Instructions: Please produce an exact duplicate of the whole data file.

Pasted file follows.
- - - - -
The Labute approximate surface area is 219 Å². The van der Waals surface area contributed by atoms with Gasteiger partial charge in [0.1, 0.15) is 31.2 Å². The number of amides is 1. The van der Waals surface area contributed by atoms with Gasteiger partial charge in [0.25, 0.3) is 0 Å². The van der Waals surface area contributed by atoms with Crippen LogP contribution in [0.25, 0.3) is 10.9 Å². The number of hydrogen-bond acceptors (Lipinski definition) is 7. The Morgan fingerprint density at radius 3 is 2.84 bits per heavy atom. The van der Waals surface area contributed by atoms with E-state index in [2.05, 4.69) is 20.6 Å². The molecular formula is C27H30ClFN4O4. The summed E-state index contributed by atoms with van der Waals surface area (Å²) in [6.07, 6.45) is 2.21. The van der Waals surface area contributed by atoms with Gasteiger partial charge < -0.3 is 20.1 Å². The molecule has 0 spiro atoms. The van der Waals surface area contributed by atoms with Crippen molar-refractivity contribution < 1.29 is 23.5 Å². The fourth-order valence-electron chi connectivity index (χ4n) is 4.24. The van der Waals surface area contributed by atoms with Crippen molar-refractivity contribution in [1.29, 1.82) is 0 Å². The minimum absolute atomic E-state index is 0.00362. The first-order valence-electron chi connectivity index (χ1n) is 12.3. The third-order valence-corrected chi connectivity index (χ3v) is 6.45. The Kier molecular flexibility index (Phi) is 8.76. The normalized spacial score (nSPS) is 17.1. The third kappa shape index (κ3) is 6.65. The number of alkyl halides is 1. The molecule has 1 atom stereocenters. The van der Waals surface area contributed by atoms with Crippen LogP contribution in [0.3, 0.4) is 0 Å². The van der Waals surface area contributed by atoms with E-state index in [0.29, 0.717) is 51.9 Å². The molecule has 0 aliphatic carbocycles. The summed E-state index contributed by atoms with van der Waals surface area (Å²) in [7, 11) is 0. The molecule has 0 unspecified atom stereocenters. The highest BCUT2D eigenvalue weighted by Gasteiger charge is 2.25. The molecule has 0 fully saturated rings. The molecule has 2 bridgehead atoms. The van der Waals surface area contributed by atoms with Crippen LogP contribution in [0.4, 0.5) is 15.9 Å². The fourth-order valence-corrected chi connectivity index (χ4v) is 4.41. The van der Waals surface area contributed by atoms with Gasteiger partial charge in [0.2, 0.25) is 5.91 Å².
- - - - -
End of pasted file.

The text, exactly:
The Labute approximate surface area is 219 Å². The van der Waals surface area contributed by atoms with Gasteiger partial charge in [0.1, 0.15) is 31.2 Å². The number of amides is 1. The van der Waals surface area contributed by atoms with Gasteiger partial charge in [0.25, 0.3) is 0 Å². The van der Waals surface area contributed by atoms with Crippen LogP contribution in [0.25, 0.3) is 10.9 Å². The number of hydrogen-bond acceptors (Lipinski definition) is 7. The Morgan fingerprint density at radius 3 is 2.84 bits per heavy atom. The van der Waals surface area contributed by atoms with E-state index in [2.05, 4.69) is 20.6 Å². The molecular formula is C27H30ClFN4O4. The summed E-state index contributed by atoms with van der Waals surface area (Å²) in [6.07, 6.45) is 2.21. The van der Waals surface area contributed by atoms with Gasteiger partial charge < -0.3 is 20.1 Å². The molecule has 0 spiro atoms. The van der Waals surface area contributed by atoms with Crippen molar-refractivity contribution < 1.29 is 23.5 Å². The fourth-order valence-electron chi connectivity index (χ4n) is 4.24. The van der Waals surface area contributed by atoms with Crippen molar-refractivity contribution in [1.29, 1.82) is 0 Å². The minimum absolute atomic E-state index is 0.00362. The first-order valence-electron chi connectivity index (χ1n) is 12.3. The third-order valence-corrected chi connectivity index (χ3v) is 6.45. The Kier molecular flexibility index (Phi) is 8.76. The normalized spacial score (nSPS) is 17.1. The third kappa shape index (κ3) is 6.65. The number of alkyl halides is 1. The molecule has 1 atom stereocenters. The van der Waals surface area contributed by atoms with Crippen LogP contribution in [0.3, 0.4) is 0 Å². The van der Waals surface area contributed by atoms with E-state index in [0.29, 0.717) is 51.9 Å². The molecule has 0 aliphatic carbocycles. The summed E-state index contributed by atoms with van der Waals surface area (Å²) in [7, 11) is 0. The molecule has 0 unspecified atom stereocenters. The highest BCUT2D eigenvalue weighted by Gasteiger charge is 2.25. The molecule has 0 fully saturated rings. The molecule has 2 bridgehead atoms. The van der Waals surface area contributed by atoms with Crippen LogP contribution in [0.4, 0.5) is 15.9 Å². The fourth-order valence-corrected chi connectivity index (χ4v) is 4.41. The van der Waals surface area contributed by atoms with Gasteiger partial charge in [0.2, 0.25) is 5.91 Å².